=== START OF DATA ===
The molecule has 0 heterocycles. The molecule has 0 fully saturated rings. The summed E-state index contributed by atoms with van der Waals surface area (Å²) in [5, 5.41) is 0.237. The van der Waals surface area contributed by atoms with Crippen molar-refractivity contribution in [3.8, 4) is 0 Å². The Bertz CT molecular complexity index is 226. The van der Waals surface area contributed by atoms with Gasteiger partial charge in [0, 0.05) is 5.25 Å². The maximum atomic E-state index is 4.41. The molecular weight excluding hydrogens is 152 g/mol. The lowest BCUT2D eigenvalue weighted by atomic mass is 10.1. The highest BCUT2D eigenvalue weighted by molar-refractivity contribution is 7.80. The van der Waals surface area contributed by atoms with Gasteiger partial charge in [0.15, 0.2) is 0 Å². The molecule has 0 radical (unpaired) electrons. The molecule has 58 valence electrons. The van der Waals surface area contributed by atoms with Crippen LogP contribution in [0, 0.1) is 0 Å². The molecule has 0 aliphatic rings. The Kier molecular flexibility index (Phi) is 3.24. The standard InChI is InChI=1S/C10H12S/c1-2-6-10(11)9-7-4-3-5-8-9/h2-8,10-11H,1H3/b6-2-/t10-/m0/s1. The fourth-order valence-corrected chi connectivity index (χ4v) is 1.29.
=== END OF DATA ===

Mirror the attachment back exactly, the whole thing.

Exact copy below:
The molecule has 0 heterocycles. The molecule has 0 fully saturated rings. The summed E-state index contributed by atoms with van der Waals surface area (Å²) in [5, 5.41) is 0.237. The van der Waals surface area contributed by atoms with Crippen molar-refractivity contribution in [3.8, 4) is 0 Å². The Bertz CT molecular complexity index is 226. The van der Waals surface area contributed by atoms with Gasteiger partial charge in [0, 0.05) is 5.25 Å². The maximum atomic E-state index is 4.41. The molecular weight excluding hydrogens is 152 g/mol. The lowest BCUT2D eigenvalue weighted by atomic mass is 10.1. The highest BCUT2D eigenvalue weighted by molar-refractivity contribution is 7.80. The van der Waals surface area contributed by atoms with Gasteiger partial charge in [0.15, 0.2) is 0 Å². The molecule has 0 radical (unpaired) electrons. The molecule has 58 valence electrons. The van der Waals surface area contributed by atoms with Crippen LogP contribution in [0, 0.1) is 0 Å². The molecule has 0 aliphatic rings. The Kier molecular flexibility index (Phi) is 3.24. The standard InChI is InChI=1S/C10H12S/c1-2-6-10(11)9-7-4-3-5-8-9/h2-8,10-11H,1H3/b6-2-/t10-/m0/s1. The fourth-order valence-corrected chi connectivity index (χ4v) is 1.29.